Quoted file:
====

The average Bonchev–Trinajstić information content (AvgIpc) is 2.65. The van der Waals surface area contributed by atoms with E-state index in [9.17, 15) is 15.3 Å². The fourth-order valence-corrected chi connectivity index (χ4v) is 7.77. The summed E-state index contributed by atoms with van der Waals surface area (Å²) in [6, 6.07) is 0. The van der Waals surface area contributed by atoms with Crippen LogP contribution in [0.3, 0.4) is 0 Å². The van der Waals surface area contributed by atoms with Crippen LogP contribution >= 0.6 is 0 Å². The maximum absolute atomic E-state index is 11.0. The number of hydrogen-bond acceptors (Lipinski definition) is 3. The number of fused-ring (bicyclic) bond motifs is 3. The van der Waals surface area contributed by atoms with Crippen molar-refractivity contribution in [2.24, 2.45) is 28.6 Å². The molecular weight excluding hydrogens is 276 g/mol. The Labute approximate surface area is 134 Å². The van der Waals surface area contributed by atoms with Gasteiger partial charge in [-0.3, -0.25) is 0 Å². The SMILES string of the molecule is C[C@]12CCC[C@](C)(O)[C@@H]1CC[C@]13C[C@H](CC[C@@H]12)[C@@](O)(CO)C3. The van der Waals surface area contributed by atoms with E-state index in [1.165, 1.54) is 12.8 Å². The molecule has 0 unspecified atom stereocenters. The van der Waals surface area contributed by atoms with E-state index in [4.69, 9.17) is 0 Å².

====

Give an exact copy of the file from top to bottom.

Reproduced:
The average Bonchev–Trinajstić information content (AvgIpc) is 2.65. The van der Waals surface area contributed by atoms with E-state index in [9.17, 15) is 15.3 Å². The fourth-order valence-corrected chi connectivity index (χ4v) is 7.77. The summed E-state index contributed by atoms with van der Waals surface area (Å²) in [6, 6.07) is 0. The van der Waals surface area contributed by atoms with Crippen LogP contribution in [0.3, 0.4) is 0 Å². The van der Waals surface area contributed by atoms with Crippen LogP contribution >= 0.6 is 0 Å². The maximum absolute atomic E-state index is 11.0. The number of hydrogen-bond acceptors (Lipinski definition) is 3. The number of fused-ring (bicyclic) bond motifs is 3. The van der Waals surface area contributed by atoms with Crippen molar-refractivity contribution in [2.24, 2.45) is 28.6 Å². The molecular weight excluding hydrogens is 276 g/mol. The Labute approximate surface area is 134 Å². The van der Waals surface area contributed by atoms with Gasteiger partial charge in [-0.3, -0.25) is 0 Å². The SMILES string of the molecule is C[C@]12CCC[C@](C)(O)[C@@H]1CC[C@]13C[C@H](CC[C@@H]12)[C@@](O)(CO)C3. The van der Waals surface area contributed by atoms with E-state index in [1.165, 1.54) is 12.8 Å². The molecule has 0 unspecified atom stereocenters. The van der Waals surface area contributed by atoms with E-state index in [4.69, 9.17) is 0 Å².